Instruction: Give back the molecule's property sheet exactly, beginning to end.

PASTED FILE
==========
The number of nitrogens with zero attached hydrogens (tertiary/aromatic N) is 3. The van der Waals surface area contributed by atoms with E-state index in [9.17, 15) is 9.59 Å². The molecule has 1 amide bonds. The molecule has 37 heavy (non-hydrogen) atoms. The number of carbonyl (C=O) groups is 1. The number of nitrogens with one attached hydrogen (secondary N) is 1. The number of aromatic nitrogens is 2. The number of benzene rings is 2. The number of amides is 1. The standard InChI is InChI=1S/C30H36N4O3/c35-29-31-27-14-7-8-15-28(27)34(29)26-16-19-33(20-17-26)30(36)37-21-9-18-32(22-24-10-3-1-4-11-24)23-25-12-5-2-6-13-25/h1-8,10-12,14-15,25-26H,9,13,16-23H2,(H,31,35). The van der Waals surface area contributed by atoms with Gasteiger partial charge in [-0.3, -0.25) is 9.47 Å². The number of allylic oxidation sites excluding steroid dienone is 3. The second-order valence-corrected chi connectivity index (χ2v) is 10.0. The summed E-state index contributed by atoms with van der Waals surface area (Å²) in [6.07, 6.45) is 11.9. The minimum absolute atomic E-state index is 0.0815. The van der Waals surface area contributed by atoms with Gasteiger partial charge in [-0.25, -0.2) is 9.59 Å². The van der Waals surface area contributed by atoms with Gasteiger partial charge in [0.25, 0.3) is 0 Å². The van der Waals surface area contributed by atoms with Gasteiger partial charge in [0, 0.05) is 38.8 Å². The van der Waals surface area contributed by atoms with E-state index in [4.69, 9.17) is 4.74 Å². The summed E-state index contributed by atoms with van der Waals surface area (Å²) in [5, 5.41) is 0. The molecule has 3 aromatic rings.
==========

The number of nitrogens with zero attached hydrogens (tertiary/aromatic N) is 3. The van der Waals surface area contributed by atoms with E-state index in [9.17, 15) is 9.59 Å². The molecule has 1 amide bonds. The molecule has 37 heavy (non-hydrogen) atoms. The number of carbonyl (C=O) groups is 1. The number of nitrogens with one attached hydrogen (secondary N) is 1. The number of aromatic nitrogens is 2. The number of benzene rings is 2. The number of amides is 1. The standard InChI is InChI=1S/C30H36N4O3/c35-29-31-27-14-7-8-15-28(27)34(29)26-16-19-33(20-17-26)30(36)37-21-9-18-32(22-24-10-3-1-4-11-24)23-25-12-5-2-6-13-25/h1-8,10-12,14-15,25-26H,9,13,16-23H2,(H,31,35). The van der Waals surface area contributed by atoms with Gasteiger partial charge in [-0.3, -0.25) is 9.47 Å². The number of allylic oxidation sites excluding steroid dienone is 3. The second-order valence-corrected chi connectivity index (χ2v) is 10.0. The summed E-state index contributed by atoms with van der Waals surface area (Å²) in [6.07, 6.45) is 11.9. The minimum absolute atomic E-state index is 0.0815. The van der Waals surface area contributed by atoms with Gasteiger partial charge in [-0.25, -0.2) is 9.59 Å². The van der Waals surface area contributed by atoms with Gasteiger partial charge in [0.25, 0.3) is 0 Å². The van der Waals surface area contributed by atoms with Gasteiger partial charge in [0, 0.05) is 38.8 Å². The van der Waals surface area contributed by atoms with E-state index in [4.69, 9.17) is 4.74 Å². The summed E-state index contributed by atoms with van der Waals surface area (Å²) in [5, 5.41) is 0. The molecule has 3 aromatic rings.